Revaluation of fixed assets


In finance, a revaluation of fixed assets is an action that may be required to accurately describe the true value of the capital goods a business owns.[1] This should be distinguished from planned depreciation, where the recorded decline in the value of an asset is tied to its age.

Fixed assets are held by an enterprise for the purpose of producing goods or rendering services, as opposed to being held for resale for the normal course of business. An example, machines, buildings, patents, or licenses can be fixed assets of a business.

The purpose of a revaluation is to bring into the books the fair market value of fixed assets. This may be helpful in order to decide whether to invest in another business. If a company wants to sell one of its assets, it is revalued in preparation for sales negotiations.

Reasons for revaluation


It is common to see companies revaluing their fixed assets. It is important to make a distinction between a 'private' revaluation and a 'public' revaluation which is carried out in the financial reports. The purposes are varied:

  • To show the true rate of return on capital employed.
  • To conserve adequate funds in the business for replacement of fixed assets at the end of their useful lives. Provision for depreciation based on historical cost will show inflated profits and lead to payment of excessive dividends.
  • To show the fair market value of assets which have considerably appreciated since their purchase such as land and buildings.
  • To negotiate fair price for the assets of the company before merger with or acquisition by another company.
  • To enable proper internal reconstruction and external reconstruction.
  • To issue shares to existing shareholders (rights issue or follow-on offering).
  • To get fair market value of assets, in case of sale-and-leaseback transaction.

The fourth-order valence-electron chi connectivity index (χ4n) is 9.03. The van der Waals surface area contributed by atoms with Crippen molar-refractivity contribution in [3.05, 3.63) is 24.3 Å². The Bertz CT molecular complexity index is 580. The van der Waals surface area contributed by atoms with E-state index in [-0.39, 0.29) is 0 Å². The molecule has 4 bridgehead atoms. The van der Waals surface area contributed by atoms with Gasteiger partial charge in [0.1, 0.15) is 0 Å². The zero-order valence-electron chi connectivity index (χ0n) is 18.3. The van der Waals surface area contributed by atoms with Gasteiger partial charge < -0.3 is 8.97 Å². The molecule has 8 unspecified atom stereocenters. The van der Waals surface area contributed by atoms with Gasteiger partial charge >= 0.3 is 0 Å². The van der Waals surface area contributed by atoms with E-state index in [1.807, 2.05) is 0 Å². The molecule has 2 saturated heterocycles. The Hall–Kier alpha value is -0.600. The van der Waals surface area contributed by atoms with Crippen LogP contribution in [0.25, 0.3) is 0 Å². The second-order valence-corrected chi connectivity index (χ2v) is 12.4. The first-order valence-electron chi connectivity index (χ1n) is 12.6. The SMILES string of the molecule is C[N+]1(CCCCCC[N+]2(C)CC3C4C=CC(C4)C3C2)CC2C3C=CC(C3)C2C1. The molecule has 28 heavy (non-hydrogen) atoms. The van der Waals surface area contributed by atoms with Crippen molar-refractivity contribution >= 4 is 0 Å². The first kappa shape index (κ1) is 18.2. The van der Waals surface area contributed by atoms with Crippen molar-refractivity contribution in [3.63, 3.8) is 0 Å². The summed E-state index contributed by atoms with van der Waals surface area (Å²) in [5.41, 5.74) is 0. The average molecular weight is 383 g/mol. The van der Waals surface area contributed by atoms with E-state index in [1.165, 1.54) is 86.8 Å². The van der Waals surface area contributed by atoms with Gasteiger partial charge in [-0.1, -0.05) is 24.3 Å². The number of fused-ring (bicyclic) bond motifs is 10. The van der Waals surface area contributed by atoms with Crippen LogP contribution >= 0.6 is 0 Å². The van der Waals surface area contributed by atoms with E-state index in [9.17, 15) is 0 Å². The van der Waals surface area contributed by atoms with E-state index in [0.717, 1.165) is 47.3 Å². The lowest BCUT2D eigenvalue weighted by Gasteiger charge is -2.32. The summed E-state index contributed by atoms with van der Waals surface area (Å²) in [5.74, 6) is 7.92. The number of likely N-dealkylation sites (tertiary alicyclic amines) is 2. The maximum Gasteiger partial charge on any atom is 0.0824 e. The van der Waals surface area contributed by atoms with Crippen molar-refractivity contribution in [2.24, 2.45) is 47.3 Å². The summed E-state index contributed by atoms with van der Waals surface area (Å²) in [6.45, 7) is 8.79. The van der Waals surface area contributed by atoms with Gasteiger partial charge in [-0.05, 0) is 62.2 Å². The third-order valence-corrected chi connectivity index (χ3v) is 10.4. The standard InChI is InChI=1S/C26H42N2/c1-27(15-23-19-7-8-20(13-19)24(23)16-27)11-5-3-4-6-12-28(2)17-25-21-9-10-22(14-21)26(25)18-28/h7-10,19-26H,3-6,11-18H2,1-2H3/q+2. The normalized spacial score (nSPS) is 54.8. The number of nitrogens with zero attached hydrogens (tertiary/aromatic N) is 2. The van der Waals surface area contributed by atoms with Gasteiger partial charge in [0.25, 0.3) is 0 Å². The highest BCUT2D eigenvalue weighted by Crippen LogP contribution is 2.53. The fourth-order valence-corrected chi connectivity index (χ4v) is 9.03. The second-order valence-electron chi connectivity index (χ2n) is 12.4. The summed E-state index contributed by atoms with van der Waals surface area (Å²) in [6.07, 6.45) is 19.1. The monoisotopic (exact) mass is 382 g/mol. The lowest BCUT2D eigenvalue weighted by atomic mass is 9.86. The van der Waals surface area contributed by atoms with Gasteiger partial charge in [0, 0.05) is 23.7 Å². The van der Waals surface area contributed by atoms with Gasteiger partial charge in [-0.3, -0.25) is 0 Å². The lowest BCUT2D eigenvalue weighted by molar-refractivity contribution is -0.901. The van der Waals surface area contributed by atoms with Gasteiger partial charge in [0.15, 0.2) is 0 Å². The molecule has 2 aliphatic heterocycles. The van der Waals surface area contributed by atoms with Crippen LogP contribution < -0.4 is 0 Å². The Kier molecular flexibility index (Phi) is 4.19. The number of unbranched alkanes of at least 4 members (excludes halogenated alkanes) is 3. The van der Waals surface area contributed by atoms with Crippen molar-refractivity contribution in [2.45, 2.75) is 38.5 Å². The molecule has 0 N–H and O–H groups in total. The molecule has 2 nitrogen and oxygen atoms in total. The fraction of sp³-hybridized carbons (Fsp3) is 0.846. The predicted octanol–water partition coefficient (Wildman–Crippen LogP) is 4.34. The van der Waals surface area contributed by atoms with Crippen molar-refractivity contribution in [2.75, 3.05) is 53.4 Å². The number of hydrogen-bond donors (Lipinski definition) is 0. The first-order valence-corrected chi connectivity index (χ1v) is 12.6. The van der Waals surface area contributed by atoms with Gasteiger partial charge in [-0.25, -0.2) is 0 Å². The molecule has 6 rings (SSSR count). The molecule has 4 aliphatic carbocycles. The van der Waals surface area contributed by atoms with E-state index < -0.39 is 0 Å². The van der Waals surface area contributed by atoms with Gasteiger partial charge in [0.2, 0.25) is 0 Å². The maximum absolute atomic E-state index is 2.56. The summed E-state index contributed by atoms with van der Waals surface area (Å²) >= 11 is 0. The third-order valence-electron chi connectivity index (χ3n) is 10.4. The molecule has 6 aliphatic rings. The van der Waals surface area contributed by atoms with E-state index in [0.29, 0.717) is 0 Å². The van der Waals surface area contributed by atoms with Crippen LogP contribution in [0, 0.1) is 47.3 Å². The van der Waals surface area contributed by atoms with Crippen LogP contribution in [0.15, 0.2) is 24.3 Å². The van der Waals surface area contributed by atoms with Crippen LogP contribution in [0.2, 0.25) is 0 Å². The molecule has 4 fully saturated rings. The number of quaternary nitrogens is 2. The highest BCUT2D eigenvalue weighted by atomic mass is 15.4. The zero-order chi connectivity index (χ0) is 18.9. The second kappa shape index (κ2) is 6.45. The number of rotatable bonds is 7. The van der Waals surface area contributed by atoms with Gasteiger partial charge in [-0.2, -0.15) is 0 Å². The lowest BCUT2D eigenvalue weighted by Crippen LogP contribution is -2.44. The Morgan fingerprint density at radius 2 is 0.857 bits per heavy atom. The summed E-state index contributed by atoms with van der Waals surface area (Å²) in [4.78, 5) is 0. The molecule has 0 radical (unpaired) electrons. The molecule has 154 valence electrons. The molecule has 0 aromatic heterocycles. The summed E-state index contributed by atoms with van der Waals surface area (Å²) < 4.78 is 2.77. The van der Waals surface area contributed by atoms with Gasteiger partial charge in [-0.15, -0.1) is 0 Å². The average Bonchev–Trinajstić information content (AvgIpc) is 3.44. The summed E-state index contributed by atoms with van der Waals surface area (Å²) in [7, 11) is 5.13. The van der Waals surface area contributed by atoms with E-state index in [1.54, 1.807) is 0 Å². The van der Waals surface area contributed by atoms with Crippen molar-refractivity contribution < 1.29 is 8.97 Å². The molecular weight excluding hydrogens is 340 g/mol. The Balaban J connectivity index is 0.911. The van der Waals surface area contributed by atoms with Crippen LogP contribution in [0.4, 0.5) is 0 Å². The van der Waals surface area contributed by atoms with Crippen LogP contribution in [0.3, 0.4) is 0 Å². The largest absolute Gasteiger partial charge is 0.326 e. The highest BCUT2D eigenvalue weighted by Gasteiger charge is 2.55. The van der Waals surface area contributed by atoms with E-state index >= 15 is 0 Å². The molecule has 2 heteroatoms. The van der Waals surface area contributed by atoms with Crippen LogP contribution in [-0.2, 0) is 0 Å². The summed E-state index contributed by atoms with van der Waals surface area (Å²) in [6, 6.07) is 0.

• When the company intends to take a loan from banks or financial institutions by mortgaging its fixed assets. Proper revaluation of assets would enable the company to get a higher amount of loan.
  • Sale of an individual asset or group of assets.
  • In financial firms revaluation reserves are required for regulatory reasons. They are included when calculating a firm's funds to give a fairer view of resources. Only a portion of the firm's total funds (usually about 20%) can be loaned or in the hands of any one counterparty at any one time (large exposures restrictions).
  • To decrease the debt-to-equity ratio ("leverage ratio").

Methods of revaluation of fixed assets


The common methods used in revaluing assets are:



Under this method, indices are applied to the cost value of the assets, to arrive at the current cost of the assets. The Indices by the country's departments of Statistical Bureau or Economic Surveys may be used for the revaluation of assets.

Current Market Price (CMP)

  • Land values can be estimated by using recent prices for similar plots of land sold in the area. However, certain adjustments will have to be made for the plus and minus points of the land possessed by the company. This may be done with the assistance of brokers and agencies dealing in land, or by a licensed appraiser.
  • Buildings values can be estimated by a real estate agent (or broker or dealer) or Chartered Surveyor (in the UK) in a similar manner to land.
  • Plant and Machinery: The CMP can be obtained from suppliers of the assets concerned. This may not be possible if brands are unavailable in the market due to the closure of companies manufacturing them. Similarly, a direct CMP may not be available for a model that has been discontinued or changed by the manufacturer. Comparison of assets to most similar types available for sale, new or used, can provide an estimate of value.